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Life of Christ (2007-2009)

Taken In Adultery

John 8:1-11

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The story is usually annotated as being absent from the earliest manuscripts. This is true; the early church writers explain that this is a valid part of John’s Gospel, but left out to avoid giving the impression that Christ favored adultery. There is some doubt as to where it belongs in John’s Gospel, but the present location seems as good as any. It comes after a series of arguments with the Pharisees during the Feast of the Tabernacles – and it is followed by another series of arguments. We’re in the right church, if not the right pew.

Joh 8:1-11 NIV But Jesus went to the Mount of Olives. (2) At dawn he appeared again in the temple courts, where all the people gathered around him, and he sat down to teach them. (3) The teachers of the law and the Pharisees brought in a woman caught in adultery. They made her stand before the group (4) and said to Jesus, "Teacher, this woman was caught in the act of adultery. (5) In the Law Moses commanded us to stone such women. Now what do you say?" (6) They were using this question as a trap, in order to have a basis for accusing him.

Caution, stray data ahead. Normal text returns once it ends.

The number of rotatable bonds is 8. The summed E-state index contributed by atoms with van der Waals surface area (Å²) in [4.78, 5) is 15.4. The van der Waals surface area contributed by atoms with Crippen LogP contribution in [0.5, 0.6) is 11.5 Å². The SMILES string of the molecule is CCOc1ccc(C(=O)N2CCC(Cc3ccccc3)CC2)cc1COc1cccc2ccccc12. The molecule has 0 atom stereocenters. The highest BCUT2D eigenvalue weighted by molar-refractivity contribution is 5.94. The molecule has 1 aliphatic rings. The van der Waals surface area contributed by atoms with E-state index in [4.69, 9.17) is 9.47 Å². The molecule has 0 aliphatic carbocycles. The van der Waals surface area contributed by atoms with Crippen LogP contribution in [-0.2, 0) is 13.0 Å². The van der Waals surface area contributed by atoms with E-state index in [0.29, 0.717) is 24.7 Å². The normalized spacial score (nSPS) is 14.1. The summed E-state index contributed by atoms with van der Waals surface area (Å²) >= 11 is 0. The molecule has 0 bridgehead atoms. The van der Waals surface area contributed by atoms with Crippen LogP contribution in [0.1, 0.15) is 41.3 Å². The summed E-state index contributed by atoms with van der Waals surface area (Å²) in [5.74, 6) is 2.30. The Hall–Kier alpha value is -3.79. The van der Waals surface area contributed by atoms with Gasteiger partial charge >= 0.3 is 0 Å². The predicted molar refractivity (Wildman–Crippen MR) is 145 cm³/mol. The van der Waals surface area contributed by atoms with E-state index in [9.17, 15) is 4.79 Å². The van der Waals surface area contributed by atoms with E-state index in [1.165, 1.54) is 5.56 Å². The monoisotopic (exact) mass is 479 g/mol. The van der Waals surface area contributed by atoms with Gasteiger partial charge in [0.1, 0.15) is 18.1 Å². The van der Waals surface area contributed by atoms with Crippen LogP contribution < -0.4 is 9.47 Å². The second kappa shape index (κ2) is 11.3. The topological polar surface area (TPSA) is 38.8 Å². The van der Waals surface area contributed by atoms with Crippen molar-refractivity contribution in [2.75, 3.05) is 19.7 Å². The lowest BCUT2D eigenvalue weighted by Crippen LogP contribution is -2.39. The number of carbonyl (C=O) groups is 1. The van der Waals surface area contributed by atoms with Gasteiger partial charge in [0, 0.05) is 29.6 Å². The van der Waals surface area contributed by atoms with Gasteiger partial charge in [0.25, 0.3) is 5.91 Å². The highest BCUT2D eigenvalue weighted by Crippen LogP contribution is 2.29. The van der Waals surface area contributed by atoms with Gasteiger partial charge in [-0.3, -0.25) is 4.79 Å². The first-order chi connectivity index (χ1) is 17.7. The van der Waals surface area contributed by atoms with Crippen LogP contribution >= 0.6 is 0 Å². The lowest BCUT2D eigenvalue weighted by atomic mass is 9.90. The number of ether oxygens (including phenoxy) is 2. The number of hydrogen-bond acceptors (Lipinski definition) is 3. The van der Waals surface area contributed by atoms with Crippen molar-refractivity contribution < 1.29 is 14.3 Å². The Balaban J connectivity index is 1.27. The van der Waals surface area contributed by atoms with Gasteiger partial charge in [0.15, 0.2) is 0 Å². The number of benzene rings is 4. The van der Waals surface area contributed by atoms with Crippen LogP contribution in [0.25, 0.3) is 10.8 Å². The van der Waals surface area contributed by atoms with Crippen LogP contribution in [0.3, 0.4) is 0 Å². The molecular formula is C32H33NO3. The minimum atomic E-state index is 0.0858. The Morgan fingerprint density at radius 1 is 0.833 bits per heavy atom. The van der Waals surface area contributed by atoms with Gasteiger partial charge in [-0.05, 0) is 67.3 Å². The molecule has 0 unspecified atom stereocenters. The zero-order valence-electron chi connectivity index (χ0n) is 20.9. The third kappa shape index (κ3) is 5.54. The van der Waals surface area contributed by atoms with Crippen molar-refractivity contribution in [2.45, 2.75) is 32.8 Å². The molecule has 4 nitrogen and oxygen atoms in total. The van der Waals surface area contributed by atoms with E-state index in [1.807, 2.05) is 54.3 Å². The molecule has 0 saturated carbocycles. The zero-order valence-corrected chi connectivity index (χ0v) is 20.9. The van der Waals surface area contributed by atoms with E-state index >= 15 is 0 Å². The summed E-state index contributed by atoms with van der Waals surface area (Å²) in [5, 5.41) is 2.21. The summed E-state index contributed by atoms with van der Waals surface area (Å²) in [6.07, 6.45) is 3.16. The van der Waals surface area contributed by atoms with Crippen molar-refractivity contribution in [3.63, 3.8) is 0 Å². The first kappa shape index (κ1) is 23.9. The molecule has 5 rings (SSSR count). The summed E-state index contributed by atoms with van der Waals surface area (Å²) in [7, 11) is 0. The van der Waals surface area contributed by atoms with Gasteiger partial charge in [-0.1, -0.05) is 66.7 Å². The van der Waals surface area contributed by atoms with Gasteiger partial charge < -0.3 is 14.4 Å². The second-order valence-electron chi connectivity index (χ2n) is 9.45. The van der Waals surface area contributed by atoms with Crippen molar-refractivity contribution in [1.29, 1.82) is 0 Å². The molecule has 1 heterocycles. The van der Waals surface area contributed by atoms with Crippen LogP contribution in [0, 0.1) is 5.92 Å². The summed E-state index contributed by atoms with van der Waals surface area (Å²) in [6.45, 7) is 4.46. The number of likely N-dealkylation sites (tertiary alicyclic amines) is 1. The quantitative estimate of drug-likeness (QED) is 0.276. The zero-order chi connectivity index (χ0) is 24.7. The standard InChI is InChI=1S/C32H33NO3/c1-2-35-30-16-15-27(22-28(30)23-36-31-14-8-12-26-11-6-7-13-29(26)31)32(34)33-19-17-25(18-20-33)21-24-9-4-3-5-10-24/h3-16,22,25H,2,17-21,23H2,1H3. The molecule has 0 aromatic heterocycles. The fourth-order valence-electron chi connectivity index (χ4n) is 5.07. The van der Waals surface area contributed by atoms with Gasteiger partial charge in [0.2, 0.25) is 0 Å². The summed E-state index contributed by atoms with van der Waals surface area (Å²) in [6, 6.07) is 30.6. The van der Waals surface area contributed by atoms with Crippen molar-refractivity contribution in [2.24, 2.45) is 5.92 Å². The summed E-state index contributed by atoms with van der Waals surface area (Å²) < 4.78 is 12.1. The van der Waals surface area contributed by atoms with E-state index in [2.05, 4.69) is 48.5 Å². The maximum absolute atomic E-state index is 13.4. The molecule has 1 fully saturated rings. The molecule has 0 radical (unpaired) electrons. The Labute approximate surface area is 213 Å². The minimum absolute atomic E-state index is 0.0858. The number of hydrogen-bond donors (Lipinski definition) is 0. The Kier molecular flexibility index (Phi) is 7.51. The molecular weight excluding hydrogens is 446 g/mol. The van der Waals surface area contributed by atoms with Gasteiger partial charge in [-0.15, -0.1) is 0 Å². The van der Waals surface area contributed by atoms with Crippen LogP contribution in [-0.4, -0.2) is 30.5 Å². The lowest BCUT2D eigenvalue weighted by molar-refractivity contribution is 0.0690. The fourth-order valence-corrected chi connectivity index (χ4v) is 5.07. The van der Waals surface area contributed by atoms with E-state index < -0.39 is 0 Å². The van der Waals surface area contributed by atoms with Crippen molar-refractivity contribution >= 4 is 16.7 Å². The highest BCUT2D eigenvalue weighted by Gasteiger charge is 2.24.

But Jesus bent down and started to write on the ground with his finger. (7) When they kept on questioning him, he straightened up and said to them, "If any one of you is without sin, let him be the first to throw a stone at her." (8) Again he stooped down and wrote on the ground. (9) At this, those who heard began to go away one at a time, the older ones first, until only Jesus was left, with the woman still standing there. (10) Jesus straightened up and asked her, "Woman, where are they? Has no one condemned you?" (11) "No one, sir," she said.

"Then neither do I condemn you," Jesus declared. "Go now and leave your life of sin."

Modern and ancient views

Our view of moral behavior – even our view of whether or not it can exist – has greatly changed in my lifetime. It is therefore useful to review how the ancients viewed the sin of adultery:

  • There were three things most noted for the death penalty in the Law of Moses: idolatry, murder, and adultery. Murder still seems arguable; idolatry in the old sense seems non-existent – but our view of adultery is very far from being worth the death penalty. Why, then, did they see it that way?